Research: Why have a CCR?
There have been numerous empirical and conceptual research studies that supports the benefits of student engagement in co-curricular activities. Below is some information that captures some of the theories, studies, and research that demonstrates the correlation between involvement and student success, satisfaction, and retention.
Theory of Involvement: "Student involvement refers to the quantity and quality of the physical and psychological energy that students invest in the college experience. Such involvement takes many forms, such as absorption in academic work, participation in extracurricular activities, and interaction with faculty and other institutional personnel. According to the theory, the greater the student's involvement in college, the greater will be the amount of student learning and personal development" (Astin, 1999, p. 528-529).
Input-Environment-Outcome Model (I-E-O): This model evaluates the relationship between student inputs, institutional environment, and student outcomes (Astin, 1993a). This model suggests postsecondary institutions can impact a student's growth and development, and contribute to their outcomes. By placing emphasis on co-curricular engagement through a Co-Curricular Record, the university can influence outcomes by encouraging a more holistic understanding of involvement and success.
Retention Theory: Tinto argues that the more integrated the student is with the "fabric of the institution," the more likely they are to persist through to degree completion. Without this integration, students feel at odds with the institution (Tinto, 1987). Engagement within the university increases student interaction with staff, faculty, and peers, enhancing a greater sense of belonging and inclusion, and raises awareness of the different supports and services available to students. Involvement within the institution can thus contribute to student satisfaction and retention.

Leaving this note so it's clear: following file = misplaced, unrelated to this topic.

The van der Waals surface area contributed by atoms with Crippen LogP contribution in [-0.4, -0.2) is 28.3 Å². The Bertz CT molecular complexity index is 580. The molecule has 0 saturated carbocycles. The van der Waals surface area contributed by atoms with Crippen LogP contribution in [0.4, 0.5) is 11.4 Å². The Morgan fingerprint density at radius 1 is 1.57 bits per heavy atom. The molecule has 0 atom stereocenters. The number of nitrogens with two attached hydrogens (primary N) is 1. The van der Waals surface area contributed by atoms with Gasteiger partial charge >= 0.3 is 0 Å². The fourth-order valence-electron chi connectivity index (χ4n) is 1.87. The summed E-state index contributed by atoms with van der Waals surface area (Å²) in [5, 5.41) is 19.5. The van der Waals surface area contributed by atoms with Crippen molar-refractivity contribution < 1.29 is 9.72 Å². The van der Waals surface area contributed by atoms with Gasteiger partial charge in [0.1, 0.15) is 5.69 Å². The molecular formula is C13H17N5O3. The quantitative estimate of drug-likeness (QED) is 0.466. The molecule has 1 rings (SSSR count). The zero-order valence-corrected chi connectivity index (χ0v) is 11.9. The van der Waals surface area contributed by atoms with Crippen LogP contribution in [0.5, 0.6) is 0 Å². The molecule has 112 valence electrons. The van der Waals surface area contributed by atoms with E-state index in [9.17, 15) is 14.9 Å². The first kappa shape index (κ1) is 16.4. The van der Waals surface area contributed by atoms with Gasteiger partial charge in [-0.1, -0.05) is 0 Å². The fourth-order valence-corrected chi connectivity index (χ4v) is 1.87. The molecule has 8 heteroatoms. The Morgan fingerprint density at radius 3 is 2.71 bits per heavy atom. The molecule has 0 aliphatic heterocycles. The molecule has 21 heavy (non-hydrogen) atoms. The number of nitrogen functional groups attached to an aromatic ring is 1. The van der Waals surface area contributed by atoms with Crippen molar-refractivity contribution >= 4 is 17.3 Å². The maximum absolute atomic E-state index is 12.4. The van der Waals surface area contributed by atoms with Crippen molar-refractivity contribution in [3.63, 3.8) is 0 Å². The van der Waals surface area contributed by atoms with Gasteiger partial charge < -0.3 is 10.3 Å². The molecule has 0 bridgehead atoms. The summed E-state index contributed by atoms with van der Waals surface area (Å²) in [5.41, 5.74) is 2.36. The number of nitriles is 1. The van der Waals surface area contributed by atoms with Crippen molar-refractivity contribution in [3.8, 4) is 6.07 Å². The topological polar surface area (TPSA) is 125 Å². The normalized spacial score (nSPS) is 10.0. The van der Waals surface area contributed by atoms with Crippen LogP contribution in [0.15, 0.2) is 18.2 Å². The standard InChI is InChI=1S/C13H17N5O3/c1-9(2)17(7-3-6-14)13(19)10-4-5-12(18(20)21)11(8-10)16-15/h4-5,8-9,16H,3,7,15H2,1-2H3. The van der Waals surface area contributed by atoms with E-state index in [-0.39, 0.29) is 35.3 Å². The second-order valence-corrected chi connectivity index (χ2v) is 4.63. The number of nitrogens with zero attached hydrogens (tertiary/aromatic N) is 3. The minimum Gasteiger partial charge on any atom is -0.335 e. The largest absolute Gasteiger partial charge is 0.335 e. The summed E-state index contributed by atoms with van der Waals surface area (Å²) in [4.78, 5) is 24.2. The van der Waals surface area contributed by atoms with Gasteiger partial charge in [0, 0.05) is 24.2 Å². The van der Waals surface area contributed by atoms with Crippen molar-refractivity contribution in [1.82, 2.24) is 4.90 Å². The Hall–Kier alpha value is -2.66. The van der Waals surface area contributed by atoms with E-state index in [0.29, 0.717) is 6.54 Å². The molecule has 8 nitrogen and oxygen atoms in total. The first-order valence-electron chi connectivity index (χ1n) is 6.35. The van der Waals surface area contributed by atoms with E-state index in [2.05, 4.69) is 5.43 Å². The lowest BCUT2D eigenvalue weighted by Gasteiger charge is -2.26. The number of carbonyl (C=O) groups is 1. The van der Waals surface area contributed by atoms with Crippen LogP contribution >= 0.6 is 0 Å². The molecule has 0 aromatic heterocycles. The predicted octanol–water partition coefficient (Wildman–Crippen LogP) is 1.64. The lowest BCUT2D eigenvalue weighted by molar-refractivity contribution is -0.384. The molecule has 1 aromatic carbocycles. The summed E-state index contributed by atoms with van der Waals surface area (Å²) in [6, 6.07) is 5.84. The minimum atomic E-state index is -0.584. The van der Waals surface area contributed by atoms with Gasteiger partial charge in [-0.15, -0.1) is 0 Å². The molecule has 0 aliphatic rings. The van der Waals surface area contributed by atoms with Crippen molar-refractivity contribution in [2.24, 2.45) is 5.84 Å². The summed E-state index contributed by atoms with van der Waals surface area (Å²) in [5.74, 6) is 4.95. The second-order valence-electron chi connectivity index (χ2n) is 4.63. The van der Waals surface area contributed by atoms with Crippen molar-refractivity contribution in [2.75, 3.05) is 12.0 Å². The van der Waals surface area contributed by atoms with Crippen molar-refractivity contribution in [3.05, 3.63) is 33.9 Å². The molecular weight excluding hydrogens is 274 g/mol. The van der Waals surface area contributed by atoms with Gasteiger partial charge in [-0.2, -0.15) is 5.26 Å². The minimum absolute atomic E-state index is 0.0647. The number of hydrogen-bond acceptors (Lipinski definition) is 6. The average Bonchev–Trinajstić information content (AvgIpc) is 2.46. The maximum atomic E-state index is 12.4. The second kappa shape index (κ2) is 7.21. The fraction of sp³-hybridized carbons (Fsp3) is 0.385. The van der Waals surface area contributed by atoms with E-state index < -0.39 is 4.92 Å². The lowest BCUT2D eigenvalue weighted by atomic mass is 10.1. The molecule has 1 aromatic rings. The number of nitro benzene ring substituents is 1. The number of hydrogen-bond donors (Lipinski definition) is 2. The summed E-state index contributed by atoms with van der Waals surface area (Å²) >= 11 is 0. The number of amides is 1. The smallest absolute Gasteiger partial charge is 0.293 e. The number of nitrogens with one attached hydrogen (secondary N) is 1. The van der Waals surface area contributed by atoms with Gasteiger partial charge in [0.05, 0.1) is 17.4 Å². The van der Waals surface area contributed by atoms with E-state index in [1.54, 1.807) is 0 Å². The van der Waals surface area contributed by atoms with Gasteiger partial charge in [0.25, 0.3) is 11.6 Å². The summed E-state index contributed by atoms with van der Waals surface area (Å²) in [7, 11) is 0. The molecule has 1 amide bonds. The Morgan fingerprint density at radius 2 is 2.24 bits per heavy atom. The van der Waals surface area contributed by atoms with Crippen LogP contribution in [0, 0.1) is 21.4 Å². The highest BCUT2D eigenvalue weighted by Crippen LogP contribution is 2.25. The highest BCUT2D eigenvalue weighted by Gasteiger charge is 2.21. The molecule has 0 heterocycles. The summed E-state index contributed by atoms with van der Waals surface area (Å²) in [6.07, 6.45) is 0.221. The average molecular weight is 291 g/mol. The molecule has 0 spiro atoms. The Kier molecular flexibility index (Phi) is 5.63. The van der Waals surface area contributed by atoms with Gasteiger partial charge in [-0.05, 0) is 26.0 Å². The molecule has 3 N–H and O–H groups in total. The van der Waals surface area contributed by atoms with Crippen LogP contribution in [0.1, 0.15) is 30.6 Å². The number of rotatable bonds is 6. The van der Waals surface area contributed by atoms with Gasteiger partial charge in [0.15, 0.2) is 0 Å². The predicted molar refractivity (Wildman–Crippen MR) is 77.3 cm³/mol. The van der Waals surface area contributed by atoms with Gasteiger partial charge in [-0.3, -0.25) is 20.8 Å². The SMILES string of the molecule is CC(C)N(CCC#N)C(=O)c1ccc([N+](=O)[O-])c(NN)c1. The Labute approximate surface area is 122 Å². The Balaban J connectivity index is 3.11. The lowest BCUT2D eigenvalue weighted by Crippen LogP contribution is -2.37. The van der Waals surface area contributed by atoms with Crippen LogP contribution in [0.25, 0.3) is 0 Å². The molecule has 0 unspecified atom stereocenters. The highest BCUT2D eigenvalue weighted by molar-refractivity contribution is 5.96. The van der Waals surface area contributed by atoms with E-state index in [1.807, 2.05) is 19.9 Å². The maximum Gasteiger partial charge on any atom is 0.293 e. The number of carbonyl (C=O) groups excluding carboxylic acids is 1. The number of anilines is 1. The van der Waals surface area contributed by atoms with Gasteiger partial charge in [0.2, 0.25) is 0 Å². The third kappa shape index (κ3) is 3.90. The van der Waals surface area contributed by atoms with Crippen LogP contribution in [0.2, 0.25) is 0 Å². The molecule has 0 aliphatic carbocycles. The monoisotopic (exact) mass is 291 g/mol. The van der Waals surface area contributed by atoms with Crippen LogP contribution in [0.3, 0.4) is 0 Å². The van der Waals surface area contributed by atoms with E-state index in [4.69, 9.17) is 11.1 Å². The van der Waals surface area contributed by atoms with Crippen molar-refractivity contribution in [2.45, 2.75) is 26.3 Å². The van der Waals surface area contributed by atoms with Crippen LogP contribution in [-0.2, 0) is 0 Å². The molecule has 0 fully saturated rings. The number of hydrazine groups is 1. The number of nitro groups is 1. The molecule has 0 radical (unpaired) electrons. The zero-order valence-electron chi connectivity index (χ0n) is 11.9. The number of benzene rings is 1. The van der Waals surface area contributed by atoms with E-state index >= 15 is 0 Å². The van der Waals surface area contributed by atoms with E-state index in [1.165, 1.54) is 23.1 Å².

Arthur W. Chickering
Theory of Identity: Students go through a series of seven stages of development, including developing competence, managing emotions, and moving through autonomy towards independence (Chickering, 1969). This theory suggests that involvement in institutional opportunities can help students realize their identity, and contribute to their growth and development.
Benefits of Co-Curricular Engagement
- Involvement in student clubs and organizations significantly and positively influenced students' leadership and public-speaking skills (Astin, 1993b).
- Interaction among peers with diverse religious, political, ethnic, philosophical backgrounds, had a positive impact on self-reported gains in career preparation. (Whitt, Edison, Pascarella, Nora, and Terenzini, 1999)
- Students who were involved demonstrated greater leadership skills, are more thoughtful in their ethical decisions, and were better able to articulate the benefits from their involvement (Burt, et al., 2011).
- Students who were engaged in postsecondary co-curricular activities had a higher GPA, were more satisfied with their college experience, more self-confident, better able to manage emotions, and more emotionally independent from their parents than students who were not involved (Elliott, 2009).
- There is a positive correlation between student participation in co-curricular activities and student development (Ewing, Bruce, & Ricketts, 2009).